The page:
Few, Yet Many
Though few have heard of it, Luboml was one of Poland’s most ancient Jewish communities, once rivaling that of Lublin in size. Poland before World War II was home to dozens of such shtetls – small towns with thriving Jewish communities. A bustling market town and commercial center in the Belz-Chelm district, close to the border with Ukraine and Russia, Luboml has had a Jewish presence since the early Middle Ages. In 1564, Poland’s King Zygmunt Augustus II granted the community a bill of rights, and Jews soon became the majority population. By the 16th century, Luboml had produced a cadre of rabbis, who held broad administrative authority in the town and were also often appointed to key municipal positions in Poland’s main centers.
Despite the appalling casualties it suffered in the 1648 Khmelnytsky massacres (one account claims that nearly all six hundred Jewish residents were killed), the community bounced back so successfully that the poll tax imposed on Luboml by the Council of Four Lands in 1667 was more than quintuple the one collected from nearby Jewish towns. This period saw the construction of the Luboml Great Synagogue, a massive architectural landmark, and one of the oldest Jewish houses of worship in Poland.
Due to its location, Luboml comprised Jews, Germans, Poles, and Ukrainians. Jewish merchants in particular were attracted to the town, and by the beginning of the 20th century, more than ninety percent of the locals were Jewish.
According to the population register, the vast majority of Luboml’s Jews spoke Yiddish or Hebrew as their first language. Many had migrated from Poland’s larger cities and boasted a broad, traditional Jewish education. Newfangled movements such as the Enlightenment, Zionism, and the Bund (the socialist Jewish Workers’ Union) gradually penetrated the community during the second half of the 19th century.
With borders constantly shifting during World War I, Luboml changed hands several times. After the war broke out, it was occupied by the Austro-Hungarian Empire, and the Austrian army provided basic postal service. Following the defeat of the Austrians at war’s end, the area fell under Polish jurisdiction.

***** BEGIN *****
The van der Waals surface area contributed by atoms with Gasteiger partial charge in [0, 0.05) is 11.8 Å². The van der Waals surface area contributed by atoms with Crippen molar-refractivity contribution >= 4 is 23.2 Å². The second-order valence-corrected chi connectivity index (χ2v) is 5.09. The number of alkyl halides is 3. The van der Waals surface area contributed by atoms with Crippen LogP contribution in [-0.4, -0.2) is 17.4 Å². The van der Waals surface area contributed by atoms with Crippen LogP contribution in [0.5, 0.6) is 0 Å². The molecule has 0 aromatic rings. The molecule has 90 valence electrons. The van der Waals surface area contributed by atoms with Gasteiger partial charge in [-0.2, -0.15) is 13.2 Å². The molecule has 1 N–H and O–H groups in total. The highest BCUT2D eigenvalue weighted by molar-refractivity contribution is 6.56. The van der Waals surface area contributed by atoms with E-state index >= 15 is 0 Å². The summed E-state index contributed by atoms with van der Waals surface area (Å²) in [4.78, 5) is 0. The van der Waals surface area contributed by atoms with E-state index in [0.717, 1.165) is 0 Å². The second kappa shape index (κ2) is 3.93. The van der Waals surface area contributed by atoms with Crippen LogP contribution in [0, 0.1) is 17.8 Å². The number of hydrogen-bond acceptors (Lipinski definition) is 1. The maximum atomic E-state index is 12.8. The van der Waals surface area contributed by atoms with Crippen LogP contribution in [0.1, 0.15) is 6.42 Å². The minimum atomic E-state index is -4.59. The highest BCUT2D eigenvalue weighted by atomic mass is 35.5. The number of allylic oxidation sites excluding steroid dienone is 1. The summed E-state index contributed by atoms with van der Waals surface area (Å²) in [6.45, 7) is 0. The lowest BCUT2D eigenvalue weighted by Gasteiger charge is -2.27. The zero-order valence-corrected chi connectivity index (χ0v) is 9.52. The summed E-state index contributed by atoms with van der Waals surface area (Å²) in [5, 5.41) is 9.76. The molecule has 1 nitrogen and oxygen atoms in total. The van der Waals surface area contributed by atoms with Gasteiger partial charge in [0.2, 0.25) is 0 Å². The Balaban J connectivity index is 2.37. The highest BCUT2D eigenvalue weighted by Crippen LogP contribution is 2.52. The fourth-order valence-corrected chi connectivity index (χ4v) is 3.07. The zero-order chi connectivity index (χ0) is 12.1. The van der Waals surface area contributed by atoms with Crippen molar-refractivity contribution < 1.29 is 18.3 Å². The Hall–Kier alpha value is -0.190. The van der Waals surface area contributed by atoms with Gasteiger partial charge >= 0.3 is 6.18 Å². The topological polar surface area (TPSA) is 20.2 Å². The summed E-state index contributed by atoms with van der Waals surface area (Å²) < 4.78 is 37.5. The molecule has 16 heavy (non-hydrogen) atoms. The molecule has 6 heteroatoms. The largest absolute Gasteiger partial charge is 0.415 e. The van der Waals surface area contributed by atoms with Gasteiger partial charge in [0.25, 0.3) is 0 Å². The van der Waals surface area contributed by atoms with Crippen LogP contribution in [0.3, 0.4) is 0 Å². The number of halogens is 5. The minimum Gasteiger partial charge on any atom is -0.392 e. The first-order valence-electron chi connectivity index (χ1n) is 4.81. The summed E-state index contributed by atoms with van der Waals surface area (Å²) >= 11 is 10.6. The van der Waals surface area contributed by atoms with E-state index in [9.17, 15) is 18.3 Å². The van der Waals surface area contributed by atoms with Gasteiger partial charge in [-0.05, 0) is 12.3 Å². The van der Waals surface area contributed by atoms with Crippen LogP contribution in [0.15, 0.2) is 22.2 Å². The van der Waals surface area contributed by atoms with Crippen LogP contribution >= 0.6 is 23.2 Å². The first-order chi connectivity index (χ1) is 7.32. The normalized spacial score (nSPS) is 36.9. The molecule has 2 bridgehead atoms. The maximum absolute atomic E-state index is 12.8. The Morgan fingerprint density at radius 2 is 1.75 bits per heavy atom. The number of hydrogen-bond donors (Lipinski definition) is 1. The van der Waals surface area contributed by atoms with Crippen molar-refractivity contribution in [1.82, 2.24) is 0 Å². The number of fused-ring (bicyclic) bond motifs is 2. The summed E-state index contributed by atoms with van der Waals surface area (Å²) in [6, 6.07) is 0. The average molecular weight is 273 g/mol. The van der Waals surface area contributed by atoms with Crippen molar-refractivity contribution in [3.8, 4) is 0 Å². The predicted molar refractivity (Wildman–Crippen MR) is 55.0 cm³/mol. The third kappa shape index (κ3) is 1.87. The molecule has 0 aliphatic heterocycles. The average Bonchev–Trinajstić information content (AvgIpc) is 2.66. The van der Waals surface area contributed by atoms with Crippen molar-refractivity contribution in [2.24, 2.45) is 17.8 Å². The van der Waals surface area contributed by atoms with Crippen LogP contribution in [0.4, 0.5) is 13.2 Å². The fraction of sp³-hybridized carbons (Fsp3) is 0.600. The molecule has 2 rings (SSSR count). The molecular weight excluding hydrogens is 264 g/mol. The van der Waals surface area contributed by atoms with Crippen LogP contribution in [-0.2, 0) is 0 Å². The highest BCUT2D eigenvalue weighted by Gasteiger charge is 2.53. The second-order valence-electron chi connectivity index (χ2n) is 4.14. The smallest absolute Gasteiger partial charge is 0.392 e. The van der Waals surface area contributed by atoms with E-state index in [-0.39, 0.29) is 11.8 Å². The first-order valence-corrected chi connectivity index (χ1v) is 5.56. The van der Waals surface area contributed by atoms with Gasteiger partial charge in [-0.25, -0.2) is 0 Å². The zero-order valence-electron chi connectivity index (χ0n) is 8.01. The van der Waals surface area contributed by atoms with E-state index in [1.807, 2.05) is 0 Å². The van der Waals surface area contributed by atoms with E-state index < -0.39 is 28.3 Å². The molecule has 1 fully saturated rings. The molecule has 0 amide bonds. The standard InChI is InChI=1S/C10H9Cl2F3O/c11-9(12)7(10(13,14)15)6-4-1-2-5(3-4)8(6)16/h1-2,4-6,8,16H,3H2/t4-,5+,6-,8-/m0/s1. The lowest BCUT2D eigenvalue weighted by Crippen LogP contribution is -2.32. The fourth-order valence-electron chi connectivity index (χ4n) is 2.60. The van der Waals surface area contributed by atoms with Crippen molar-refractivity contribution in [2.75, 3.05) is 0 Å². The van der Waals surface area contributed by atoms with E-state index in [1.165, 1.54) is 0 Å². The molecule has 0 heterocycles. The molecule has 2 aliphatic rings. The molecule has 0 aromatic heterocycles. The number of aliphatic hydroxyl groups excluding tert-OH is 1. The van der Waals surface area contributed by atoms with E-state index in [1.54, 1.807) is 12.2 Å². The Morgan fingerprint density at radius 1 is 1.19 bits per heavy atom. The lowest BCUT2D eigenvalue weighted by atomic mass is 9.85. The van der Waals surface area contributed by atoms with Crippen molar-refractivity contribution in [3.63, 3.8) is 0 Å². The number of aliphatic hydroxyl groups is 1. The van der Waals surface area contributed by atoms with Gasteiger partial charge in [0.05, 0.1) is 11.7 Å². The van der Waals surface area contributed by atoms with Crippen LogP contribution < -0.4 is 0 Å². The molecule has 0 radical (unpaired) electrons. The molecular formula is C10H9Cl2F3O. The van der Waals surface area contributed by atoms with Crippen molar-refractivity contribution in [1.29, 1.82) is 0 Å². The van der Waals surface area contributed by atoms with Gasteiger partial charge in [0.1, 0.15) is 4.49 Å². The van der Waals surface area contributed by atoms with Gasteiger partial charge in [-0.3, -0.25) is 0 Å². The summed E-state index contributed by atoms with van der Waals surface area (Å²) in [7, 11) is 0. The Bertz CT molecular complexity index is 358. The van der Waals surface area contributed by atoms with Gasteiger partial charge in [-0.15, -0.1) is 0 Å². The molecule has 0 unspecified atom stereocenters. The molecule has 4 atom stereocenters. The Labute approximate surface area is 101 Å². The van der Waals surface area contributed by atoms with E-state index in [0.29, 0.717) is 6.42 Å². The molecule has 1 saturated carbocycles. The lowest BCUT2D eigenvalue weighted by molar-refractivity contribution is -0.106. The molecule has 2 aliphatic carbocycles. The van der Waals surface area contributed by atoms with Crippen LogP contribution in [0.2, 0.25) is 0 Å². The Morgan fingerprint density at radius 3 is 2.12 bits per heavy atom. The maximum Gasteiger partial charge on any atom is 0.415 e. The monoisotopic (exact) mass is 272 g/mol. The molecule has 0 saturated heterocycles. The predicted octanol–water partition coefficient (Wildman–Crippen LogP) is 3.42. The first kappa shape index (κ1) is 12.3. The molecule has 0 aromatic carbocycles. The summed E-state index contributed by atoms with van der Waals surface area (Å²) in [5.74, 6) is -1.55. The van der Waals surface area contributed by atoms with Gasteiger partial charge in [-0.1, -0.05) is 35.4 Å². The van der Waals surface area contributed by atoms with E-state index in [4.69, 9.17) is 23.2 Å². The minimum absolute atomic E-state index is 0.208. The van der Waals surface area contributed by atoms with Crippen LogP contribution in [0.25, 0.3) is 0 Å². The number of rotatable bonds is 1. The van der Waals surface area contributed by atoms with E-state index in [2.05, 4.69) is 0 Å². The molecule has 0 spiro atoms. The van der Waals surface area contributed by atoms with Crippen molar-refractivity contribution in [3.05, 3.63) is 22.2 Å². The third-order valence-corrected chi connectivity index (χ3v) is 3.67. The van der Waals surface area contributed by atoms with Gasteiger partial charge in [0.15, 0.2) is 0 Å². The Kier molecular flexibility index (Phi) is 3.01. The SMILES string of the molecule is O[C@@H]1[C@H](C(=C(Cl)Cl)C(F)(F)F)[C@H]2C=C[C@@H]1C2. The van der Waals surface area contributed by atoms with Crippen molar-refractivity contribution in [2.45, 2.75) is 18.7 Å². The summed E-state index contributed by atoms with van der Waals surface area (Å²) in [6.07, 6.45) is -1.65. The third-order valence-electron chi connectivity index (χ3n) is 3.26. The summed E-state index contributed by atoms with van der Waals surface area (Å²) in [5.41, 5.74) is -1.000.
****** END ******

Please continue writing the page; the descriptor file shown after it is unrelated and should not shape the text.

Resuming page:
The post offices in this now Polish district had few if any stamps. Preoccupied with reinstating their authority, the Poles had no time or resources to print them. Wherever Austrian stamps were still available, they were simply overprinted with the words “Polish Postage.” Many towns issued their own stamps, each identifying its town of origin, until late 1919, when Poland began issuing national stamps.
In September 1918, the Luboml authorities issued five stamps of different denominations, in six colors. The series showed views of Luboml and its main buildings: the commercial center, the town square, the Catholic and Orthodox churches, and – surprisingly – the Great Synagogue. The illustrations reflect the town leaders’ cosmopolitan hopes of fostering ethnic diversity and religious and political freedom. But the Jews of Luboml were proudest of the fact that the town’s name appeared in Yiddish down one side of the stamps, with Polish, German, and Ukrainian along the other three sides, respectively – representing all four local languages. The Yiddish version, in Hebrew letters, was Shtot Post Luboml (Luboml City Post).
Cutting the Budget Deficit
The Luboml stamps pose several mysteries. Why are only some sheets of stamps perforated? Why the blank space in the second row of every sheet? And why, on one in every ten stamps, are the digits denominating its value printed backward?
Practically all extant stamped envelopes are first-day covers, sold as collector’s items. Each one bears all the stamps in the series, marked with the date of issue.
The same printing press may well have prepared both envelopes and stamps. Like many other towns, Luboml found itself in dire financial straits after the war and may have covered the stamps’ costs by allowing the press – located in the Czechoslovakian capital of Prague – to sell these first-day covers directly to collectors. The fact that none of these envelopes is postmarked suggests that the stamps never left the printer or arrived in Luboml. Alternatively, perhaps no postmarked envelopes have survived; if all were mailed by the town’s Jewish residents, they may well have disappeared in the Holocaust along with their senders and recipients.
The commemorative cancel stamp on the first-day covers varies in design and color, suggesting that they were indeed stamped in Luboml and not just marked by the printing press for effect. One lone envelope was actually sent by the Ukrainian Legion – further proof that the stamps were actually used.
The lack of perforations may just be the result of a rush job at the press; the stamps were probably needed urgently. Or, like the blank spaces and the stamps issued with inverted numerals, the mixture of perforated and non-perforated issue was an attempt to create unusual stamp sheets in order to inflate their value as collector’s items. Stamp collecting was extremely popular in the early 20th century, and stamp dealing was a lucrative profession. Rare stamps, including those issued by small towns, were a specialty. Luboml may have seized this economic opportunity and designed five different stamps to increase the rarity of each. Sheets with additional “errors” would have been even more valuable. So although we could attribute the defective stamps to negligence, they could also be seen as an original way to replenish the town’s depleted coffers.